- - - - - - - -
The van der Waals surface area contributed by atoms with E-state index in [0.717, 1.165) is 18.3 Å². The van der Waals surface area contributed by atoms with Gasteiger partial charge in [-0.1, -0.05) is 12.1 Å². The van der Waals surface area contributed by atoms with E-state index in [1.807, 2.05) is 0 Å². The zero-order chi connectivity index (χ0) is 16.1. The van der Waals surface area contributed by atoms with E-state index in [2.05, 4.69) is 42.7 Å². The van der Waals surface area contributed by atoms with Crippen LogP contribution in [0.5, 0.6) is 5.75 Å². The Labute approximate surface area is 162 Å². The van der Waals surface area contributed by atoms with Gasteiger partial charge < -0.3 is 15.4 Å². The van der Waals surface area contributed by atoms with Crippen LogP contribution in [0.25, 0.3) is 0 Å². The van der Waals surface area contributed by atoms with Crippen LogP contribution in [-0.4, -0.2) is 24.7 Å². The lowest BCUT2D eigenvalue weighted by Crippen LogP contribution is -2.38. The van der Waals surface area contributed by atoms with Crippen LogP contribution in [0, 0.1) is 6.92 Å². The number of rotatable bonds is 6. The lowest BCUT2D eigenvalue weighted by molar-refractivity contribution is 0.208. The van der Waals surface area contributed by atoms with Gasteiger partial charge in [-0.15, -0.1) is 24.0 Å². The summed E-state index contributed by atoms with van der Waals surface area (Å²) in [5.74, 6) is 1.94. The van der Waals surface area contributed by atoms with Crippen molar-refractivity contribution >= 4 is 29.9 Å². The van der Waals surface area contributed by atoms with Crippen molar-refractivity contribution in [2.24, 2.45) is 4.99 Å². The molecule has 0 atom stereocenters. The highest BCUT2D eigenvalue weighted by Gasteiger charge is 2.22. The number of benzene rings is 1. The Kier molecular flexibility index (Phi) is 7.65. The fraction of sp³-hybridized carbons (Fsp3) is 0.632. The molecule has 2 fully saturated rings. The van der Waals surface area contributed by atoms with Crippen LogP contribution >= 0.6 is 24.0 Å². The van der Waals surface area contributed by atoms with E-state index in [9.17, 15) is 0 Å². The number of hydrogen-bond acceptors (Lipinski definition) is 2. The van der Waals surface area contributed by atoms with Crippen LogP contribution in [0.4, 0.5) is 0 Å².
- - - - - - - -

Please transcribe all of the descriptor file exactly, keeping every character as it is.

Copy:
The van der Waals surface area contributed by atoms with E-state index in [0.717, 1.165) is 18.3 Å². The van der Waals surface area contributed by atoms with Gasteiger partial charge in [-0.1, -0.05) is 12.1 Å². The van der Waals surface area contributed by atoms with E-state index in [1.807, 2.05) is 0 Å². The zero-order chi connectivity index (χ0) is 16.1. The van der Waals surface area contributed by atoms with E-state index in [2.05, 4.69) is 42.7 Å². The van der Waals surface area contributed by atoms with Crippen LogP contribution in [0.5, 0.6) is 5.75 Å². The Labute approximate surface area is 162 Å². The van der Waals surface area contributed by atoms with Gasteiger partial charge < -0.3 is 15.4 Å². The van der Waals surface area contributed by atoms with Crippen LogP contribution in [0.25, 0.3) is 0 Å². The van der Waals surface area contributed by atoms with Crippen LogP contribution in [-0.4, -0.2) is 24.7 Å². The lowest BCUT2D eigenvalue weighted by Crippen LogP contribution is -2.38. The van der Waals surface area contributed by atoms with Crippen LogP contribution in [0, 0.1) is 6.92 Å². The number of rotatable bonds is 6. The lowest BCUT2D eigenvalue weighted by molar-refractivity contribution is 0.208. The van der Waals surface area contributed by atoms with Gasteiger partial charge in [-0.15, -0.1) is 24.0 Å². The summed E-state index contributed by atoms with van der Waals surface area (Å²) in [5.74, 6) is 1.94. The van der Waals surface area contributed by atoms with Crippen molar-refractivity contribution >= 4 is 29.9 Å². The van der Waals surface area contributed by atoms with Crippen molar-refractivity contribution in [2.24, 2.45) is 4.99 Å². The molecule has 0 atom stereocenters. The highest BCUT2D eigenvalue weighted by Gasteiger charge is 2.22. The number of benzene rings is 1. The Kier molecular flexibility index (Phi) is 7.65. The fraction of sp³-hybridized carbons (Fsp3) is 0.632. The molecule has 2 fully saturated rings. The van der Waals surface area contributed by atoms with Crippen LogP contribution >= 0.6 is 24.0 Å². The van der Waals surface area contributed by atoms with E-state index in [9.17, 15) is 0 Å². The number of hydrogen-bond acceptors (Lipinski definition) is 2. The van der Waals surface area contributed by atoms with Crippen LogP contribution in [0.4, 0.5) is 0 Å².